By Nigel Duara

In this remote and rugged country of snowcapped foothills, a band of gunmen and self-proclaimed defenders of the U.S. Constitution have chosen to make their latest and boldest stand.

In another generation they were called Sagebrush Rebels, people of the West who bristled at federal control of much of this once-wild land and sought to reclaim it. The movement's modern iteration has resisted labels; it has yet to make its demands clear.

But the long-running debate over federal control of public land that has fueled political conflict for generations has come to a new standoff in the rolling ranch lands of southeastern Oregon. The new activists began trickling into town in December, hanging on at the fringes, brandishing rifles and handguns, proselytizing from the beds of pickups against federal land ownership until, without warning, they struck.

On Saturday night, after a coordinated and peaceful protest of more than 100 people, a group of at least 15 men, some of them armed, broke off and occupied a federal wildlife refuge, blocked its entryway and declared themselves its rightful owners.

They remained there Sunday night, bundled against freezing temperatures and holding their position in one of the most direct provocations yet of the federal government, and one that has so far gone unchallenged.

State and federal authorities were preparing to establish a law enforcement command post Monday to coordinate a response to the standoff at the Malheur National Wildlife Refuge after activists at the refuge spent much of Sunday behind their makeshift barrier _ a pickup and an American flag _ eating donated chili, holding a news conference and surveying the refuge from an occupied observation tower.

"We will not fire unless fired upon, but we will stand and defend the Constitution," Jon Ritzheimer, who traveled from Phoenix, said in a video posted from the refuge on Facebook.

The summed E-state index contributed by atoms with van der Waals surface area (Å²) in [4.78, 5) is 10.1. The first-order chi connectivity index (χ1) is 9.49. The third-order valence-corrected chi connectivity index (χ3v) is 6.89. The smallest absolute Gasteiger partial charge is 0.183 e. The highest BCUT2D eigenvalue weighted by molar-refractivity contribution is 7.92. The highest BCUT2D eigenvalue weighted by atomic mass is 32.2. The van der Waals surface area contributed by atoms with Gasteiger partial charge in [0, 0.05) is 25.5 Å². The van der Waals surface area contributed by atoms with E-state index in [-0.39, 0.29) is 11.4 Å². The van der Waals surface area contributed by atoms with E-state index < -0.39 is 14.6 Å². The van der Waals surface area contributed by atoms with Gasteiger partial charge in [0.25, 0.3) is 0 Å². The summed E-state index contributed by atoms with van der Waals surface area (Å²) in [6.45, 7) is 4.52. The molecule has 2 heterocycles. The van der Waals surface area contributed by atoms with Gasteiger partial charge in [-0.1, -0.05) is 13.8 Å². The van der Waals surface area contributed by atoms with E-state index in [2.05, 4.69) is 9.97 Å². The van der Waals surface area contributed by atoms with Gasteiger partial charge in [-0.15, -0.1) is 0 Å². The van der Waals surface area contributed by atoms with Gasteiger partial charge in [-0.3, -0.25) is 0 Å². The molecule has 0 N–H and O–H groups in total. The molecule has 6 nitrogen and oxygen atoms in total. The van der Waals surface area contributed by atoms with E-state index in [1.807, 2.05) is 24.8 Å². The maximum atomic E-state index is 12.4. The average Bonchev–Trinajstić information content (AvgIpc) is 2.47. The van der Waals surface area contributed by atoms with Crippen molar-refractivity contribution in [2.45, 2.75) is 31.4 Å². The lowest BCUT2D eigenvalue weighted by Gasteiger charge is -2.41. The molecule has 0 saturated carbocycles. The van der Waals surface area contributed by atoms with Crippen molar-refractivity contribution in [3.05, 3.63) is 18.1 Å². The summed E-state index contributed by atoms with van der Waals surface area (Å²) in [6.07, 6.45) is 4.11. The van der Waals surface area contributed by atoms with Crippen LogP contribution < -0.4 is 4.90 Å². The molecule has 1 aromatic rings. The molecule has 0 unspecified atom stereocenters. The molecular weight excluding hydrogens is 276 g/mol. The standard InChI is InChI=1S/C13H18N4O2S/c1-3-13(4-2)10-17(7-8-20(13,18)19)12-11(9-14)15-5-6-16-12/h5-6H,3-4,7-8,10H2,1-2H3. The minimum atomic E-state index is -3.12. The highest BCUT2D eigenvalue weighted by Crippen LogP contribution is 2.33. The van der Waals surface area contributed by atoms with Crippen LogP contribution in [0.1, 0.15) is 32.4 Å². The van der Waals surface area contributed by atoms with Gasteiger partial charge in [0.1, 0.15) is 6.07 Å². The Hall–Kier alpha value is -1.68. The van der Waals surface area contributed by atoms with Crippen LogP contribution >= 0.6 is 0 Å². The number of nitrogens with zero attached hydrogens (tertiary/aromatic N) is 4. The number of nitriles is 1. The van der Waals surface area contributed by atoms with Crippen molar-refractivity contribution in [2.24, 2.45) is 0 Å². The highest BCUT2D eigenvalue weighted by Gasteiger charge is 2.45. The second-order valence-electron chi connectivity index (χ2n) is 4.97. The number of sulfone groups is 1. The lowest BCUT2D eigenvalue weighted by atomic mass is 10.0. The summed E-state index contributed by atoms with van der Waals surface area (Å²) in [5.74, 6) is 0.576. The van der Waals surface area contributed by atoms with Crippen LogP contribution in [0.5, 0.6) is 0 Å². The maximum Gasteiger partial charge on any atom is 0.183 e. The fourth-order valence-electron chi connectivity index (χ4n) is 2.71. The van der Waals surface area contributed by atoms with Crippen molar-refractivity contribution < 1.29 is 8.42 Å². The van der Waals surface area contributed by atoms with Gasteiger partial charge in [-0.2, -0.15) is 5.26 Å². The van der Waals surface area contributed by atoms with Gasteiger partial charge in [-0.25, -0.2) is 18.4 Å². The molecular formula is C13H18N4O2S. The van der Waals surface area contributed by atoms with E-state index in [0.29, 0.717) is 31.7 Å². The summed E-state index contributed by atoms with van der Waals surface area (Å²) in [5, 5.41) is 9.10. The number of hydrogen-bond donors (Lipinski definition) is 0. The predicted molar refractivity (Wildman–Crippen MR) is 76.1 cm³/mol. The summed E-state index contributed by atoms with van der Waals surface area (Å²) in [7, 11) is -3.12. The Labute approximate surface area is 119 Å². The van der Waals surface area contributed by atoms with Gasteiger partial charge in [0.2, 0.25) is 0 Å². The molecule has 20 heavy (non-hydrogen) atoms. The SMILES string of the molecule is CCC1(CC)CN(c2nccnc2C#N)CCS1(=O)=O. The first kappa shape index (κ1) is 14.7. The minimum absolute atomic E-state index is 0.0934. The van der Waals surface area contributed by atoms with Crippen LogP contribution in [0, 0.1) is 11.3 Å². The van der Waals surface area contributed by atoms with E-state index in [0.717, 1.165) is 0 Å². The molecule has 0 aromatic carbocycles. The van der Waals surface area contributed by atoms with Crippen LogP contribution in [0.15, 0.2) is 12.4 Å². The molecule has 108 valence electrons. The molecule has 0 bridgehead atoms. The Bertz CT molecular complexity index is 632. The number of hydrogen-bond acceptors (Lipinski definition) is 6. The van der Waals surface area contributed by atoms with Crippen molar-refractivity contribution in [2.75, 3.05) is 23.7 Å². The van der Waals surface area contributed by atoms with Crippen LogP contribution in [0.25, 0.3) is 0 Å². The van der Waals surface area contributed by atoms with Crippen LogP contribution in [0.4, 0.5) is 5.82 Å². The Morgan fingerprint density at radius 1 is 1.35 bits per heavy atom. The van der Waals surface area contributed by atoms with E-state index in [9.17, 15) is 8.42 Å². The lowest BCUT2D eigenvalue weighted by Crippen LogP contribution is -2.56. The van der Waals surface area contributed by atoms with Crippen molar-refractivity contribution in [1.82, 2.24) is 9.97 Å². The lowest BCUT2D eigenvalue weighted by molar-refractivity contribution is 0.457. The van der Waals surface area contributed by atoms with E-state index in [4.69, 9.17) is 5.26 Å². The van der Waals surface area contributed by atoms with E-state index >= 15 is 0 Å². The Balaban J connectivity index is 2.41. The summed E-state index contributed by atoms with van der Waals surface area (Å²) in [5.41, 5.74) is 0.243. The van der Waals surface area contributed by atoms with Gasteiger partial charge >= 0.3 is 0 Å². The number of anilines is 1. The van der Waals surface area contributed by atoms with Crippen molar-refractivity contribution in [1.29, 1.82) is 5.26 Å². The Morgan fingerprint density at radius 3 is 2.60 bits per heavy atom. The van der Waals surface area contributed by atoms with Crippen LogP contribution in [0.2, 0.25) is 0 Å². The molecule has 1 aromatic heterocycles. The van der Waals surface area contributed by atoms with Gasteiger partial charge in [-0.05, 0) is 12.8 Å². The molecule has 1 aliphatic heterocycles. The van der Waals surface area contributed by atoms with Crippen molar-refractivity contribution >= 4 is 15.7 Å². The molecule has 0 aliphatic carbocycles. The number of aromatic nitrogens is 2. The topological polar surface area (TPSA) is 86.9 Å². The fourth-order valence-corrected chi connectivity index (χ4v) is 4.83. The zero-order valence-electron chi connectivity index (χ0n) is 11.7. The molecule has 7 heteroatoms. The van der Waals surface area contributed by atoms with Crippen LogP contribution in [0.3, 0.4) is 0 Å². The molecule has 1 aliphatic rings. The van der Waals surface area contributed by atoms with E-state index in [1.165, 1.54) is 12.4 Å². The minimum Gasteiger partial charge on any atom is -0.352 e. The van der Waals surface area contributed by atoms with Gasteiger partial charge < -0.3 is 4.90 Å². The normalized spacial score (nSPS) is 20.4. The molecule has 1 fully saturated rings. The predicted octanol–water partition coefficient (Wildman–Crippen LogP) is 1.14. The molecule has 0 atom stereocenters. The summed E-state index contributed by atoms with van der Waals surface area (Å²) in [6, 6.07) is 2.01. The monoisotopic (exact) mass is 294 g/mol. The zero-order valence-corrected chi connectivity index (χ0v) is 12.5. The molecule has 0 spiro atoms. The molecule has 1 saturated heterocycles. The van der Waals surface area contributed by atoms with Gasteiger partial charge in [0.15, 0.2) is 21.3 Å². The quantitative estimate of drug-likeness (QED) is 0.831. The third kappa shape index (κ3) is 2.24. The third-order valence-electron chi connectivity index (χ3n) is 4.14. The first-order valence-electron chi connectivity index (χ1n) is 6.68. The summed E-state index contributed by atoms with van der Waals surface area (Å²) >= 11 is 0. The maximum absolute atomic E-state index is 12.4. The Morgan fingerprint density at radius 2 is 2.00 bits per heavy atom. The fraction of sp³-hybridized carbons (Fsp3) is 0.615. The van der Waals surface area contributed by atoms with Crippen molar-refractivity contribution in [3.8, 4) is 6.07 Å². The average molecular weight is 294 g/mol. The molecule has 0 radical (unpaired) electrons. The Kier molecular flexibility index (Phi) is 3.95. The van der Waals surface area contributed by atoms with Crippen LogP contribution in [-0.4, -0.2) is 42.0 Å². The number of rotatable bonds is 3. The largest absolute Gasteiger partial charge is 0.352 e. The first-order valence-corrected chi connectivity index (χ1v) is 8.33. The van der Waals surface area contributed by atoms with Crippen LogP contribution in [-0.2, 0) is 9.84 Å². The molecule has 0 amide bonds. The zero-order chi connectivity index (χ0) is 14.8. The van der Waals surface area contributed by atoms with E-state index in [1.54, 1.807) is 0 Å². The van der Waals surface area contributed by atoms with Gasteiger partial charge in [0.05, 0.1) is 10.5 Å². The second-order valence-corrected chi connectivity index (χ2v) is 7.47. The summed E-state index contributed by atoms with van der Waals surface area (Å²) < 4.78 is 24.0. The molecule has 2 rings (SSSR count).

When Nevada rancher Cliven Bundy led a weeks-long armed standoff against $1 million in federal grazing fees in 2014, federal and local agents were a constant presence. But Sunday's occupation of an uninhabited building at the Oregon refuge, apparently led by his sons, showed no signs of law enforcement opposition.

Harney County Sheriff David M. Ward warned residents to avoid the refuge, about 30 minutes south of Burns, and warned that the group's intent was nothing less than total overthrow of the government.

"These men came to Harney County claiming to be part of militia groups supporting local ranchers, when in reality these men had alternative motives, to attempt to overthrow the county and federal government in hopes to spark a movement across the United States," Ward said in a statement Sunday.

Rhetoric from some of the protesters compared the standoff to encounters that led to the deaths of activists and federal agents.

Ritzheimer warned law enforcement officials against creating "another Ruby Ridge," a reference to a deadly 1992 siege in northern Idaho between the FBI and backwoods cabin dweller Randy Weaver.

"Yes, there are some people that are armed," Ritzheimer said. "We need to defend our rights. That's what the Second Amendment is there for, people."

Despite the absence of any law enforcement, Sen. Ron Wyden, D-Ore., was briefed Sunday morning by the FBI special agent in charge of the Portland division and said the occupation was being monitored closely by state, federal and local authorities.

"The FBI is on this every minute," Wyden said in an interview. "But based on comments from what we've heard in the community and what's been reported, we may be in just the early stages of this."

Wyden compared the frustrations of the activists to those of all rural Oregonians, who face a troubled economy yet to fully recover from the decline of the timber industry and dwindling federal dollars to replace lost timber income.

"There's enormous frustration about the economy and a very powerful sense in rural communities that nobody listens to them, that they don't have any power, that their voices don't matter," Wyden said. "But the next step isn't to be led by some outsiders into doing something that doesn't help anybody."